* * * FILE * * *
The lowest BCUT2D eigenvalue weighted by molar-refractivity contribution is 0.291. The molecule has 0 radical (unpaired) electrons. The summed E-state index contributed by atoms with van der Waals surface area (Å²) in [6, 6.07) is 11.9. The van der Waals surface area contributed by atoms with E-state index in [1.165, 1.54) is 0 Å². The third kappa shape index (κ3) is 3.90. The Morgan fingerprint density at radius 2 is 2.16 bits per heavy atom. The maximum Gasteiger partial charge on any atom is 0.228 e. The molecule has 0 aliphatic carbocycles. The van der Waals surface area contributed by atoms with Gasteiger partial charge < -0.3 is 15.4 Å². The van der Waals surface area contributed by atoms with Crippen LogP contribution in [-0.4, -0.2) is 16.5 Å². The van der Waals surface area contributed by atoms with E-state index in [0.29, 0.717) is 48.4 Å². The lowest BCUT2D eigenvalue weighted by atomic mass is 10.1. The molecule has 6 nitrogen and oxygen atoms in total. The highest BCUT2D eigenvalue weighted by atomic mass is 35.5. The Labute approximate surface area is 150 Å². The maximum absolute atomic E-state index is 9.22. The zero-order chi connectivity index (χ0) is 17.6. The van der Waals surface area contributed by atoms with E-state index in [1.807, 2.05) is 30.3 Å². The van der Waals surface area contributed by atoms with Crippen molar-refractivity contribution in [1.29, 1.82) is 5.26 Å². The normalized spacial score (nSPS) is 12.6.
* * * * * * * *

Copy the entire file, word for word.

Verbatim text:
The lowest BCUT2D eigenvalue weighted by molar-refractivity contribution is 0.291. The molecule has 0 radical (unpaired) electrons. The summed E-state index contributed by atoms with van der Waals surface area (Å²) in [6, 6.07) is 11.9. The van der Waals surface area contributed by atoms with E-state index in [1.165, 1.54) is 0 Å². The third kappa shape index (κ3) is 3.90. The Morgan fingerprint density at radius 2 is 2.16 bits per heavy atom. The maximum Gasteiger partial charge on any atom is 0.228 e. The molecule has 0 aliphatic carbocycles. The van der Waals surface area contributed by atoms with Gasteiger partial charge < -0.3 is 15.4 Å². The van der Waals surface area contributed by atoms with Crippen LogP contribution in [-0.4, -0.2) is 16.5 Å². The van der Waals surface area contributed by atoms with E-state index in [0.29, 0.717) is 48.4 Å². The lowest BCUT2D eigenvalue weighted by atomic mass is 10.1. The molecule has 6 nitrogen and oxygen atoms in total. The highest BCUT2D eigenvalue weighted by atomic mass is 35.5. The Labute approximate surface area is 150 Å². The maximum absolute atomic E-state index is 9.22. The zero-order chi connectivity index (χ0) is 17.6. The van der Waals surface area contributed by atoms with E-state index in [1.807, 2.05) is 30.3 Å². The van der Waals surface area contributed by atoms with Crippen molar-refractivity contribution in [1.29, 1.82) is 5.26 Å². The normalized spacial score (nSPS) is 12.6.